Bruce Bennett Short Bio

Bruce Bennett

Bruce Bennett has been the primary contributor to Mad About Movies since it began in 2003. He is an award winning film and theater critic who, since 2000, has been writing a weekly column in The Spectrum daily newspaper in southern Utah as well as serving as a contributing editor of “The Independent,” a monthly entertainment magazine. He is also the co-host of “Film Fanatics” a movie review show which earned a Telly in 2009. Bruce is also a featured contributor at:

His motto: "I see bad movies so you don't have to."

The 100 Foot Journey

A tasty if tame journey
There can’t be a single film fan in the country looking forward to seeing all three of this week’s new movies: “Teenage Mutant Ninja Turtles,” “Step-up: All In,” and “The 100 Foot Journey.” But give the industry credit for diversification. Young in intellect? Go for the turtles. Young adult? Watch attractive people your age dance like crazy. But the young at heart might do well to check out “The 100 Foot Journey,” a predictably convenient but gently entertaining film about how cooking can bridge cultures and persuade the passions.
Driven from its native India, the Kadam family ends up accidently, or perhaps not, in a gorgeously quaint village in the south of France. Determined to revive their restaurant and led by widowed father Papa (Om Puri) and his immensely talented-in-the-kitchen son Hassan (Manish Dayal), they set up shop directly across the street (hence, the 100 hundred feet) from a Michelin-starred classical French cuisine. But the haughty restaurant’s icy proprietor Madame Mallory (Helen Mirren) won’t have any curry crassness negatively affect her clientele.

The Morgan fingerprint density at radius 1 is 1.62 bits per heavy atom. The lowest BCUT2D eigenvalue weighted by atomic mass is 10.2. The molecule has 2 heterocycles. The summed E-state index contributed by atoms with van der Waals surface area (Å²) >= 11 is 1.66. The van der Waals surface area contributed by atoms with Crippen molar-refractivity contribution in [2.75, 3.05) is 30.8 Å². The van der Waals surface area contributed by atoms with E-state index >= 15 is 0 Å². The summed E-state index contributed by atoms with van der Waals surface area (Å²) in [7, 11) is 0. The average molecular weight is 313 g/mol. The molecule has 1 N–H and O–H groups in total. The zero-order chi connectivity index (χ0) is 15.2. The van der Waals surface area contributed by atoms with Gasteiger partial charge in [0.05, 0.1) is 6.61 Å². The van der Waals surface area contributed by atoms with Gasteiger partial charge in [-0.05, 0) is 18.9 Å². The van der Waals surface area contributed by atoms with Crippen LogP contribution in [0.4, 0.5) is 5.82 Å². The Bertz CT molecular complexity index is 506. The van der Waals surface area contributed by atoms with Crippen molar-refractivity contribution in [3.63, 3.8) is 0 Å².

Thus the battle begins.
Throwing some juicy oil on the fire is Mallory’s sous chef, Marguerite (Charlotte Le Bon), a French beauty (of course) who recognizes Hassan’s gifts as well as his handsomeness and can’t help but fall for the “enemy.”
This all plays out with little surprise, but the richness of “The Hundred Foot Journey” lies in the nuances of the talented cast, especially Mirren. Lasse Hallstrom’s restrained direction helps too as he carefully guides his cast convincingly through formulaic territory with superb attention to detail and beautiful camera work, much as he did in his Oscar-nominated effort “Chocolat.” Mirren is particularly adept at playing the respectful antagonist who wants to earn her second Michelin star.
The film loses some of its momentum in the second hour and feels like it’s about to end at least three times. But that doesn’t completely douse the flames of this understated charmer that will please those looking for a tasty truffle rather than a fast-food trifle at the movie theater.
Rated PG for thematic elements some violence, language and brief sensuality.



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